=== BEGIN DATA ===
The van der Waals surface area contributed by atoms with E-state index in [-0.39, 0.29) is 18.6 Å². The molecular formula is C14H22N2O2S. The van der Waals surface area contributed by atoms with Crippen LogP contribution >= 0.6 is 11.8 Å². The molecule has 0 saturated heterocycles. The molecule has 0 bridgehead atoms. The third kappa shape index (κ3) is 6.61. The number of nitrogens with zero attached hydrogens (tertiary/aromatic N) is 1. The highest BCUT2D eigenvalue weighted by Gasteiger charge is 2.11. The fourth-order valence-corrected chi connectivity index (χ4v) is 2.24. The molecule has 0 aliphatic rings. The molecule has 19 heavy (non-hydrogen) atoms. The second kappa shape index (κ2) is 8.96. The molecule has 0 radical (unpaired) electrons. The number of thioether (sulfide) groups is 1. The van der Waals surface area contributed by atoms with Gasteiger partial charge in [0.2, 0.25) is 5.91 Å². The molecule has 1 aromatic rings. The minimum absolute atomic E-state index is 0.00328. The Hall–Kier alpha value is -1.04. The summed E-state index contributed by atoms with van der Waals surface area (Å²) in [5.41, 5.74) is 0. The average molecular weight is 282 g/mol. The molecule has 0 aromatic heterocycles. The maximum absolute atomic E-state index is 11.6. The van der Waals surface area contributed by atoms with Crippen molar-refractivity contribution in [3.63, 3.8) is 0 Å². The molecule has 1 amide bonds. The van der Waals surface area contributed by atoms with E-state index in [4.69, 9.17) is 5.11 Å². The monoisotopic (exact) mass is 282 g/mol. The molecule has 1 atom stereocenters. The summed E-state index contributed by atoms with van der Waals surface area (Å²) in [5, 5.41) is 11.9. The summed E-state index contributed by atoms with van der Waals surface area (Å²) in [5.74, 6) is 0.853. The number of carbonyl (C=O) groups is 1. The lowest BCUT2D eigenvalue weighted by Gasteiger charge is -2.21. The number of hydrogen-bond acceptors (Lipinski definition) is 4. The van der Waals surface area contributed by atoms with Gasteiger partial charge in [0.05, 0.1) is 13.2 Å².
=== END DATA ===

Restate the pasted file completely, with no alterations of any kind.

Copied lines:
The van der Waals surface area contributed by atoms with E-state index in [-0.39, 0.29) is 18.6 Å². The molecular formula is C14H22N2O2S. The van der Waals surface area contributed by atoms with Crippen LogP contribution >= 0.6 is 11.8 Å². The molecule has 0 saturated heterocycles. The molecule has 0 bridgehead atoms. The third kappa shape index (κ3) is 6.61. The number of nitrogens with zero attached hydrogens (tertiary/aromatic N) is 1. The highest BCUT2D eigenvalue weighted by Gasteiger charge is 2.11. The fourth-order valence-corrected chi connectivity index (χ4v) is 2.24. The molecule has 0 aliphatic rings. The molecule has 19 heavy (non-hydrogen) atoms. The second kappa shape index (κ2) is 8.96. The molecule has 0 radical (unpaired) electrons. The number of thioether (sulfide) groups is 1. The van der Waals surface area contributed by atoms with Gasteiger partial charge in [0.2, 0.25) is 5.91 Å². The molecule has 1 aromatic rings. The minimum absolute atomic E-state index is 0.00328. The Hall–Kier alpha value is -1.04. The summed E-state index contributed by atoms with van der Waals surface area (Å²) in [5.41, 5.74) is 0. The average molecular weight is 282 g/mol. The molecule has 0 aromatic heterocycles. The maximum absolute atomic E-state index is 11.6. The van der Waals surface area contributed by atoms with Crippen molar-refractivity contribution in [3.63, 3.8) is 0 Å². The molecule has 1 amide bonds. The van der Waals surface area contributed by atoms with E-state index in [4.69, 9.17) is 5.11 Å². The monoisotopic (exact) mass is 282 g/mol. The molecule has 1 atom stereocenters. The summed E-state index contributed by atoms with van der Waals surface area (Å²) in [5, 5.41) is 11.9. The summed E-state index contributed by atoms with van der Waals surface area (Å²) in [5.74, 6) is 0.853. The number of carbonyl (C=O) groups is 1. The lowest BCUT2D eigenvalue weighted by Gasteiger charge is -2.21. The number of hydrogen-bond acceptors (Lipinski definition) is 4. The van der Waals surface area contributed by atoms with Gasteiger partial charge in [0.05, 0.1) is 13.2 Å².